Machine learning methods are commonly used across engineering and sciences, from computer systems to physics. Moreover, commercial sites such as search engines, recommender systems (e.g., Netflix, Amazon), advertisers, and financial institutions employ machine learning algorithms for content recommendation, predicting customer behavior, compliance, or risk. As a discipline, machine learning tries to design and understand computer programs that learn from experience for the purpose of prediction or control. In this course, you will learn about principles and algorithms for turning training data into effective automated predictions. We will cover concepts such as representation, over-fitting, regularization, and generalization; topics such as clustering, classification, recommender problems, probabilistic modeling, reinforcement learning; and methods such as on-line algorithms, support vector machines, neural networks/deep learning, hidden Markov models, and Bayesian networks.
(Students in 6.862, the graduate version, should also check http://courses.csail.mit.edu/6.862/)
Midterm on Thursday March 23, closed book, 1.5h, in-class, 20% of grade. If you have a conflict with the exam time, please notify us of your midterm conflict at least two weeks before the exam. The conflict exam (with permission only) will be the next day (Friday, March 24). In exceptional cases, the weight of the midterm can be shifted to the final exam.
Final exam on Thursday, May 25 from 9:00 to 12:00 noon in Track, exam is closed book, 3h, 40% of grade. Any conflicts with the final exam time are handled by the registrar's office.
5 regular homework assignments (10% of the grade in total).
Three projects, each worth 10% of the grade, involving programming in python.
Late submission policy for homeworks and projects:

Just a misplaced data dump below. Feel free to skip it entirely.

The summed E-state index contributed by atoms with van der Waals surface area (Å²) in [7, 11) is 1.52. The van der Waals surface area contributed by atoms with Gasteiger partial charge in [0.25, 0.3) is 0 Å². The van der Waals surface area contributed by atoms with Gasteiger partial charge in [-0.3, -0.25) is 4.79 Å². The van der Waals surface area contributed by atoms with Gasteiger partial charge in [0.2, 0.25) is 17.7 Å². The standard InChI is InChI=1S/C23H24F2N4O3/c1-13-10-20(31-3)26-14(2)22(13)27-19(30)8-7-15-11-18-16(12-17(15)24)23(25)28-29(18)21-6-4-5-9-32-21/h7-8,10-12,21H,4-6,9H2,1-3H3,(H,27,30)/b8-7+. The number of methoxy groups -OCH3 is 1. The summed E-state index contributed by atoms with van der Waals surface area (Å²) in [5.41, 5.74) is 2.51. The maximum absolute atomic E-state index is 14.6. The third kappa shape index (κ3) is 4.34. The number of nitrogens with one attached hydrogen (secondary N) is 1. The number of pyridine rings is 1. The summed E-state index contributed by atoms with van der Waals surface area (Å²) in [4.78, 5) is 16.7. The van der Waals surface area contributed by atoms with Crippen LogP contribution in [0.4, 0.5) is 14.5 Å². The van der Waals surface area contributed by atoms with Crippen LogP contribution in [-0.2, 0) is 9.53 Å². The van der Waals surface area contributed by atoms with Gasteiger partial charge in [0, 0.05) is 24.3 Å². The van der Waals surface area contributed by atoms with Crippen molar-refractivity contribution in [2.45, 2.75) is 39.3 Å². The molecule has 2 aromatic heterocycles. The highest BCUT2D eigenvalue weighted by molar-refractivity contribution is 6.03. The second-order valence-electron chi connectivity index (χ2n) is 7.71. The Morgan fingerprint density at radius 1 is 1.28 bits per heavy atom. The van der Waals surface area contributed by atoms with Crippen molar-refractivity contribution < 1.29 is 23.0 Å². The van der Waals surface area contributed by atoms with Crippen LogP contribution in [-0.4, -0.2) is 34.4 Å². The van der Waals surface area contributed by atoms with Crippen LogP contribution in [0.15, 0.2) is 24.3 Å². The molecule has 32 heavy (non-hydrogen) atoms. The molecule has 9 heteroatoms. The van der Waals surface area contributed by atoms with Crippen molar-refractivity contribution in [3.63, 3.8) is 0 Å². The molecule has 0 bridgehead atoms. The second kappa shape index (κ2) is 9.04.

Assignments are due 9am on the specified Fridays and solutions will be posted immediately after the deadline. Late assignments will NOT be accepted. If you have a valid reason (= dean's note), you must notify us via email. For students who do obtain a dean's note we will add the weight of the missed assignment to the final exam weight. Missed or late assignment without a valid reason correspond to getting the score zero on the assignment.
Collaboration policy for homeworks and projects:
We encourage students to discuss assignments except homework 0 with other students and with the teaching staff to better understand the concepts. When you submit an assignment under your name, we assume that you are certifying that the details are entirely your own work and that you played at least a substantial role in the conception stage. Homework 0 (background) must be completed by each student individually without collaboration.
You should not use results (solutions, code) from other students from this year or previous years in preparing your solutions to any assignment unless you developed the materials while working with other studens in class. Students should never share solutions (or staff solutions) with other students.